Clegg v Cable: not much difference after all?

This morning’s news was full of the growing rift between Nick Clegg and Vince Cable over the economy. The two’s differences were to be exposed in all their glory at the leadership motion on “Strengthening the UK economy”, a motion to “welcome recent improvements in the UK economy” to be summed up by Nick Clegg, and which might be seen as a Lib Dem attempt to take some credit for the burgeoning recovery.

But Vince Cable has expressed concern about whether the recovery is truly sustainable and has always been more favourable towards greater economic stimulus. Initial speculation centred around whether Vince Cable would even turn up to today’s debate. In the end, he did, and the motion was carried.

So are we back in a Plan A vs Plan B argument? Does this augur significant splits in the Lib Dem leadership as they begin to think about what will be red lines and what will be on the wish list for the 2015 manifesto? You could be forgiven for thinking so. But much of the difference between Clegg and Cable is on what should have happened, not what should happen next.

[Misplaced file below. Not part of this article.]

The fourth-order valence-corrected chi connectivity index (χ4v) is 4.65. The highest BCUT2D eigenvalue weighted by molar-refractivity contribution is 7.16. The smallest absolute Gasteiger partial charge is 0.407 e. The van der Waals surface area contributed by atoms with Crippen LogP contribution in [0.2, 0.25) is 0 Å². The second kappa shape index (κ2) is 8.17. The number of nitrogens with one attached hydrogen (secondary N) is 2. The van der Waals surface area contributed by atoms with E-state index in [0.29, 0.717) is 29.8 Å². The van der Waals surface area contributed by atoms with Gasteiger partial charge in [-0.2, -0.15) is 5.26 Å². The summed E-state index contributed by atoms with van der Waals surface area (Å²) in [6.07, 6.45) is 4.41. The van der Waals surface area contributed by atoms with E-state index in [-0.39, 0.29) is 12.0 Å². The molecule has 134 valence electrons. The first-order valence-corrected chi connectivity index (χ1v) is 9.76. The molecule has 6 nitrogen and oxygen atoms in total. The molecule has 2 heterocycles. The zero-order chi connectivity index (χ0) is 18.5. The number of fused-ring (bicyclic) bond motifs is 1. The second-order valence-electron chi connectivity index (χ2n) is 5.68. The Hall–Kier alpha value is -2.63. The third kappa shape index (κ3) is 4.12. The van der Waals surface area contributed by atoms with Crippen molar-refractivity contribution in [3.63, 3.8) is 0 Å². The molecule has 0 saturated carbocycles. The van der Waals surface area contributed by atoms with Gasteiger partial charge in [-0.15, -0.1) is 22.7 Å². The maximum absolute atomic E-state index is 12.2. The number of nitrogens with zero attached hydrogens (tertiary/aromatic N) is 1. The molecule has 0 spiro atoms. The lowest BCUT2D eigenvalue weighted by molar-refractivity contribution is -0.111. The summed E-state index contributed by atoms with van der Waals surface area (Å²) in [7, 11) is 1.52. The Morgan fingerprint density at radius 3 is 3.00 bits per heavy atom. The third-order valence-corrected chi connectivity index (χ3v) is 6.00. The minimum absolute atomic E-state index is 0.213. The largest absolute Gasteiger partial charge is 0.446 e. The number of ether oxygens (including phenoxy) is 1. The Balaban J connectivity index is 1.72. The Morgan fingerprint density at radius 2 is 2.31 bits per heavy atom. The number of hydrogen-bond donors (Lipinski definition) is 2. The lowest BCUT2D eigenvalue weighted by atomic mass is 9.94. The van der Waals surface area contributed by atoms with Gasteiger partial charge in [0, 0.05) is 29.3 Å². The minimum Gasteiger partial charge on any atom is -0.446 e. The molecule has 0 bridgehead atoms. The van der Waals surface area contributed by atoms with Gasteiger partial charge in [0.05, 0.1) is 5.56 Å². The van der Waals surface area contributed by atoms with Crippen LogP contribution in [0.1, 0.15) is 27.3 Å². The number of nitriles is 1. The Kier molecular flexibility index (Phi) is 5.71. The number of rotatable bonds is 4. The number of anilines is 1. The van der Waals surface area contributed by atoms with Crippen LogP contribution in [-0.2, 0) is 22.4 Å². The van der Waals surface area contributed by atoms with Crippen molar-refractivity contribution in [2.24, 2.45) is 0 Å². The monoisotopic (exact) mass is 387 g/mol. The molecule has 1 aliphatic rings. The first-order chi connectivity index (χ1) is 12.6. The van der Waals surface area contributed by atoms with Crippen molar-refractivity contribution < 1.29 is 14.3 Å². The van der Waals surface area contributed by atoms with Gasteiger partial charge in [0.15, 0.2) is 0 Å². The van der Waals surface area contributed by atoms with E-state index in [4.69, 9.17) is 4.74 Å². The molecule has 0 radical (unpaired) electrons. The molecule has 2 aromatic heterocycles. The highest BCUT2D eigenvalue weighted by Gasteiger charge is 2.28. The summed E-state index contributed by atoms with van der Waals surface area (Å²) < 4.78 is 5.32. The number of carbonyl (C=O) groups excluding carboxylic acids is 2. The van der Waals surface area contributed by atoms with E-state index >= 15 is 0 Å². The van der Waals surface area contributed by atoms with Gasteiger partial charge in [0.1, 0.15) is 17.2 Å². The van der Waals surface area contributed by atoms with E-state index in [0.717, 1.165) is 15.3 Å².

The economy expanded by 0.7% in the second quarter of this year. Initial house price data suggests that the economy may be on its way to being well and truly stimulated. Decisions on cuts have already been taken. The cuts versus stimulus debate is not settled: we don’t know what would have happened had George Osborne taken a different path. But in terms of its relevance today, the debate is over.

By contrast, the question for the next election is about who shares in the future growth in the economy, and who takes the brunt of the remaining cuts. Here, Nick Clegg and Vince Cable are very much at one. Both want to ensure that low income workers are rewarded. Nick Clegg has set out his proposal for raising the personal tax allowance so that no one on minimum wage pays income tax. Vince Cable is arguing for an increase in the minimum wage and controls on zero-hour contracts. And both are keen on taxes on the wealthiest in society, such as wealthy homeowners.

The living standards debate is hotting up, and there is no shortage of policy ideas coming out the Lib Dem leadership. Today’s victory for Nick Clegg will help to draw a line under what was the defining question of the last election and focus on what will be a key dividing line at the next.


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